Try feeding that 160 meter inverted el at the end (hi-Z) against ground
on eighty meters. Avoids a lot of the 1/4 wave conundrums and has a
pattern much like a hemisphere. I used up 63 feet and out 70 feet with
good luck on 80 meters. Since you have to use a tuner/matching
arrangement of some kind any way, it covers the entire 80/75 band. The
high current is up there around the bend.
Put it on a model and see how it compares to a 60' inverted vee at a
takeoff of 5 & 10 degrees.
Sounds like you have both of them up there. You could do some a/b
comparisons on 80 meter DX.
Apex, NC, USA
----- Original Message -----
From: "alsopb" <email@example.com>
Sent: Friday, June 08, 2001 7:12 AM
Subject: [TowerTalk] Quest for better
> For years I have settled for an 80M dipole 60' up.
> My particular interest is to target EU. According to YT arrival angle
> data, most of the action is in the 12 to 20 degree range and also in
> the 2 to 8 degree range.
> I've been through a slew of calculations in EZNEC and found it very
> difficult to make much improvement using vertical type antennas. It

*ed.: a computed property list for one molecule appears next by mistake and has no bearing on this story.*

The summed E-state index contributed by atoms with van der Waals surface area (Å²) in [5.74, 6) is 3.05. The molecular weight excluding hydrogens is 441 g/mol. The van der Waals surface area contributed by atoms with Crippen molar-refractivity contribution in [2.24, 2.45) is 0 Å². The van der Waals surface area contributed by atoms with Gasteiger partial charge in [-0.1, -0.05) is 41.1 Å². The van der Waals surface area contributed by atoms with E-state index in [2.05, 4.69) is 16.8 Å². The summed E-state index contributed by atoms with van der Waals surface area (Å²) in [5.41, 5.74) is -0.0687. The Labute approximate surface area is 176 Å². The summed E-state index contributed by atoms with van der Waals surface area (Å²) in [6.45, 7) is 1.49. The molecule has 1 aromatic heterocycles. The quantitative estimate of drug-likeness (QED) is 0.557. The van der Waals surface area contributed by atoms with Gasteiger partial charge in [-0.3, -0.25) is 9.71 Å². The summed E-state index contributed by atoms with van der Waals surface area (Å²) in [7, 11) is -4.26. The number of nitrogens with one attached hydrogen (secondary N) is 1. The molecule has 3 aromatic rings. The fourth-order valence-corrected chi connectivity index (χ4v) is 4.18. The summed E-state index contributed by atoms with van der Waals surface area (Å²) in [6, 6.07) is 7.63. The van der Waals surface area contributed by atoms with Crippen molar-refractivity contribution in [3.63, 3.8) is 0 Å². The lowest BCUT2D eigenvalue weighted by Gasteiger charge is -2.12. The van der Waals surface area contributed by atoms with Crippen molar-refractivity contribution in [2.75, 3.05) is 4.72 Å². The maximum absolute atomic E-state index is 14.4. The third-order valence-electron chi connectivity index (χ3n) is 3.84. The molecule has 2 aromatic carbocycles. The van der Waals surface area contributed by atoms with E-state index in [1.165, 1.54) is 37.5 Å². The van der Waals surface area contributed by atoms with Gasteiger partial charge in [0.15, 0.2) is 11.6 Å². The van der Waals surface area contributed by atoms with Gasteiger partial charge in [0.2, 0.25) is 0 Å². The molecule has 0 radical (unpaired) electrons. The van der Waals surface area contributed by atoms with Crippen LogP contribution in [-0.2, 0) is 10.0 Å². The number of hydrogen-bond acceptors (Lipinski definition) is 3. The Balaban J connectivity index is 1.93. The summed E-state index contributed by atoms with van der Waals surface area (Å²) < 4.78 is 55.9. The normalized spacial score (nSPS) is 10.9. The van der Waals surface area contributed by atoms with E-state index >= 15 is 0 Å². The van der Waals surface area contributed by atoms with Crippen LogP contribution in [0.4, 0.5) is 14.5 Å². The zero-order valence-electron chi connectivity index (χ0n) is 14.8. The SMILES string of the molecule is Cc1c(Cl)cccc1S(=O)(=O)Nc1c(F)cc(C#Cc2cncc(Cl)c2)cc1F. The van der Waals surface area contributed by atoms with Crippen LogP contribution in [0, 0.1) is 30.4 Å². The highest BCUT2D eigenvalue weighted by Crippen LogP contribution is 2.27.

> appears that over average type ground, one needs at least 3 phased
> verticals to equal this crummy dipole. I guess it is the ground
> reflection effect that the dipole benefits from which is hard to
> overcome. It seems that one would be better off trying to raise the
> dipole to 100'+ than mess around with vertical arrays. It appears
> that the cost could actually be lower. Alternatively, a two-wire
> horizontal array might be a better bet. One could almost certainly
> pick up 2-3 db even with a sloppy wire implementation.
> I really wonder how the 4 sq arrays achieve the benefits guys claim
> for them. Alternatively, the YTAD arrival angles can't be the sole
> measure for design.
> On another issue, trying to lower the angle of radiation from a 160M
> inverted L. I did a bunch of sensitivity studies from 40' vertical
> wire height to 110' vertical wire heights. This managed to lower the
> lobe only 2 degrees. Conclusion: Messing around with the height of
> the vertical radiator won't help much. So what's left? Here
> horizontal wire choices are nil.
> It seems that on these lower frequency bands, one quickly hits a wall
> and obtaining significant improvments requires draconian efforts.
> Then there is the other solution to stronger signals some guys
> 73 de Brian/K3KO
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